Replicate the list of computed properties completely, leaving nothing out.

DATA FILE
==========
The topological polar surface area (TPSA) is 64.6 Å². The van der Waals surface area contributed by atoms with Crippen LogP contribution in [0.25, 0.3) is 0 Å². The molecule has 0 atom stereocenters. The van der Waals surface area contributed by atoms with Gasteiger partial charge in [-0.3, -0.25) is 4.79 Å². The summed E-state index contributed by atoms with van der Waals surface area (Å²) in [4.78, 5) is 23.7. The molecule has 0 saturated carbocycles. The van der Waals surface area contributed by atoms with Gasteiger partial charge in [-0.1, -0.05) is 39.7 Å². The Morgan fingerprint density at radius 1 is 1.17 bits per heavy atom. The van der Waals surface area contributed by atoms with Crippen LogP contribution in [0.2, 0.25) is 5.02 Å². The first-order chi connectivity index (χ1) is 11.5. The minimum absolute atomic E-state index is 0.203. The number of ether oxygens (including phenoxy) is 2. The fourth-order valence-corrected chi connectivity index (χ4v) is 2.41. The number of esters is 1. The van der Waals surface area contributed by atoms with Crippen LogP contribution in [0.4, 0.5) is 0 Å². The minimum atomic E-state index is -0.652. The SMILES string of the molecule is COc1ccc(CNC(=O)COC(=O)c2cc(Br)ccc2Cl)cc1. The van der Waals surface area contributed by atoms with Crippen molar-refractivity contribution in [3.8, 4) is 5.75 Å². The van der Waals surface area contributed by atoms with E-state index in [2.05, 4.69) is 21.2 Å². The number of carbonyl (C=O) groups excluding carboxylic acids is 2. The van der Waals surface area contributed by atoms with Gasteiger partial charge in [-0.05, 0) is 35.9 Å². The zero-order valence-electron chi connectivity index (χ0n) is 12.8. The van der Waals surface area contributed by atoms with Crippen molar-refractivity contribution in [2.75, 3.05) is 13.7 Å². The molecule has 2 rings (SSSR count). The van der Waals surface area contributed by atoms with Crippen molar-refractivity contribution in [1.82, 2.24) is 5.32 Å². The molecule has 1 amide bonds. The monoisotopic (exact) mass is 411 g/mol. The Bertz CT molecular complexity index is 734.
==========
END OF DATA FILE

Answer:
The topological polar surface area (TPSA) is 64.6 Å². The van der Waals surface area contributed by atoms with Crippen LogP contribution in [0.25, 0.3) is 0 Å². The molecule has 0 atom stereocenters. The van der Waals surface area contributed by atoms with Gasteiger partial charge in [-0.3, -0.25) is 4.79 Å². The summed E-state index contributed by atoms with van der Waals surface area (Å²) in [4.78, 5) is 23.7. The molecule has 0 saturated carbocycles. The van der Waals surface area contributed by atoms with Gasteiger partial charge in [-0.1, -0.05) is 39.7 Å². The Morgan fingerprint density at radius 1 is 1.17 bits per heavy atom. The van der Waals surface area contributed by atoms with Crippen LogP contribution in [0.2, 0.25) is 5.02 Å². The first-order chi connectivity index (χ1) is 11.5. The minimum absolute atomic E-state index is 0.203. The number of ether oxygens (including phenoxy) is 2. The fourth-order valence-corrected chi connectivity index (χ4v) is 2.41. The number of esters is 1. The van der Waals surface area contributed by atoms with Crippen LogP contribution in [0.4, 0.5) is 0 Å². The minimum atomic E-state index is -0.652. The SMILES string of the molecule is COc1ccc(CNC(=O)COC(=O)c2cc(Br)ccc2Cl)cc1. The van der Waals surface area contributed by atoms with Crippen molar-refractivity contribution in [3.8, 4) is 5.75 Å². The van der Waals surface area contributed by atoms with E-state index in [2.05, 4.69) is 21.2 Å². The number of carbonyl (C=O) groups excluding carboxylic acids is 2. The van der Waals surface area contributed by atoms with Gasteiger partial charge in [-0.05, 0) is 35.9 Å². The zero-order valence-electron chi connectivity index (χ0n) is 12.8. The van der Waals surface area contributed by atoms with Crippen molar-refractivity contribution in [2.75, 3.05) is 13.7 Å². The molecule has 2 rings (SSSR count). The van der Waals surface area contributed by atoms with Crippen molar-refractivity contribution in [1.82, 2.24) is 5.32 Å². The molecule has 1 amide bonds. The monoisotopic (exact) mass is 411 g/mol. The Bertz CT molecular complexity index is 734.